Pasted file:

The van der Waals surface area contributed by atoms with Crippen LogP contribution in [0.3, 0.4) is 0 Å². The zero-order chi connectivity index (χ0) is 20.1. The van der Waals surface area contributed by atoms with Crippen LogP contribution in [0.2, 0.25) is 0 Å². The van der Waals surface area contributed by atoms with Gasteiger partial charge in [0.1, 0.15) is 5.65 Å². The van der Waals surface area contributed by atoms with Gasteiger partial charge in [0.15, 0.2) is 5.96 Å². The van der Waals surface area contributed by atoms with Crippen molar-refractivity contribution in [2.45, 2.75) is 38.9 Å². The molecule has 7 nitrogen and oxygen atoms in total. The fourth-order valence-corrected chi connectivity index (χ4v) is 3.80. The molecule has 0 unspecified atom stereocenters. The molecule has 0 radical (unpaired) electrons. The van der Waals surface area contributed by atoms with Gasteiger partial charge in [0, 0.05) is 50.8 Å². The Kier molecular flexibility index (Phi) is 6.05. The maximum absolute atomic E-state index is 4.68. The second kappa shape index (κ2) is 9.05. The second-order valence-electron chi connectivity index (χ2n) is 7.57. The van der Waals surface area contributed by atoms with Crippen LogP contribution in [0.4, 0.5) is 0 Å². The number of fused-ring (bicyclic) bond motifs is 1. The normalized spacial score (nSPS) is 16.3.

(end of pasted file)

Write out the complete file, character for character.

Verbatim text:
The van der Waals surface area contributed by atoms with Crippen LogP contribution in [0.3, 0.4) is 0 Å². The zero-order chi connectivity index (χ0) is 20.1. The van der Waals surface area contributed by atoms with Crippen LogP contribution in [0.2, 0.25) is 0 Å². The van der Waals surface area contributed by atoms with Gasteiger partial charge in [0.1, 0.15) is 5.65 Å². The van der Waals surface area contributed by atoms with Gasteiger partial charge in [0.15, 0.2) is 5.96 Å². The van der Waals surface area contributed by atoms with Crippen molar-refractivity contribution in [2.45, 2.75) is 38.9 Å². The molecule has 7 nitrogen and oxygen atoms in total. The fourth-order valence-corrected chi connectivity index (χ4v) is 3.80. The molecule has 0 unspecified atom stereocenters. The molecule has 0 radical (unpaired) electrons. The van der Waals surface area contributed by atoms with Gasteiger partial charge in [0, 0.05) is 50.8 Å². The Kier molecular flexibility index (Phi) is 6.05. The maximum absolute atomic E-state index is 4.68. The second kappa shape index (κ2) is 9.05. The second-order valence-electron chi connectivity index (χ2n) is 7.57. The van der Waals surface area contributed by atoms with Crippen LogP contribution in [0.4, 0.5) is 0 Å². The number of fused-ring (bicyclic) bond motifs is 1. The normalized spacial score (nSPS) is 16.3.